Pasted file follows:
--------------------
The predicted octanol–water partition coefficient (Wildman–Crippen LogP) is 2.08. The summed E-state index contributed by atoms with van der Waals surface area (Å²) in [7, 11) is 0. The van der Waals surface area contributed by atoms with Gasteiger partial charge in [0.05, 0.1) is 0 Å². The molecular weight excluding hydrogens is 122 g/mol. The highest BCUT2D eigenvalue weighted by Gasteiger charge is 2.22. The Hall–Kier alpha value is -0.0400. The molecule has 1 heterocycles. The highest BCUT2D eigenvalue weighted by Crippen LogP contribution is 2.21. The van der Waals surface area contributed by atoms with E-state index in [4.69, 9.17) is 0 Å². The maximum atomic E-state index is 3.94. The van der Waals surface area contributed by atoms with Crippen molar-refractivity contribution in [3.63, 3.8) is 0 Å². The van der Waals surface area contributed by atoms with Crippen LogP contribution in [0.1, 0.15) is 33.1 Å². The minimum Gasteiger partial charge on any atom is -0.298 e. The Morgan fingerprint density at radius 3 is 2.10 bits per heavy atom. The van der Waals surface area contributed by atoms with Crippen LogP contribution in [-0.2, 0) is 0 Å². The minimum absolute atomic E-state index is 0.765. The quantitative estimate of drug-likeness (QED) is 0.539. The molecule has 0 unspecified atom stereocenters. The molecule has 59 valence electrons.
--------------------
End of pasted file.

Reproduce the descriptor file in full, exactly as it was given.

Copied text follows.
The predicted octanol–water partition coefficient (Wildman–Crippen LogP) is 2.08. The summed E-state index contributed by atoms with van der Waals surface area (Å²) in [7, 11) is 0. The van der Waals surface area contributed by atoms with Gasteiger partial charge in [0.05, 0.1) is 0 Å². The molecular weight excluding hydrogens is 122 g/mol. The highest BCUT2D eigenvalue weighted by Gasteiger charge is 2.22. The Hall–Kier alpha value is -0.0400. The molecule has 1 heterocycles. The highest BCUT2D eigenvalue weighted by Crippen LogP contribution is 2.21. The van der Waals surface area contributed by atoms with E-state index in [4.69, 9.17) is 0 Å². The maximum atomic E-state index is 3.94. The van der Waals surface area contributed by atoms with Crippen molar-refractivity contribution in [3.63, 3.8) is 0 Å². The van der Waals surface area contributed by atoms with Crippen LogP contribution in [0.1, 0.15) is 33.1 Å². The minimum Gasteiger partial charge on any atom is -0.298 e. The Morgan fingerprint density at radius 3 is 2.10 bits per heavy atom. The van der Waals surface area contributed by atoms with Crippen LogP contribution in [-0.2, 0) is 0 Å². The minimum absolute atomic E-state index is 0.765. The quantitative estimate of drug-likeness (QED) is 0.539. The molecule has 0 unspecified atom stereocenters. The molecule has 59 valence electrons.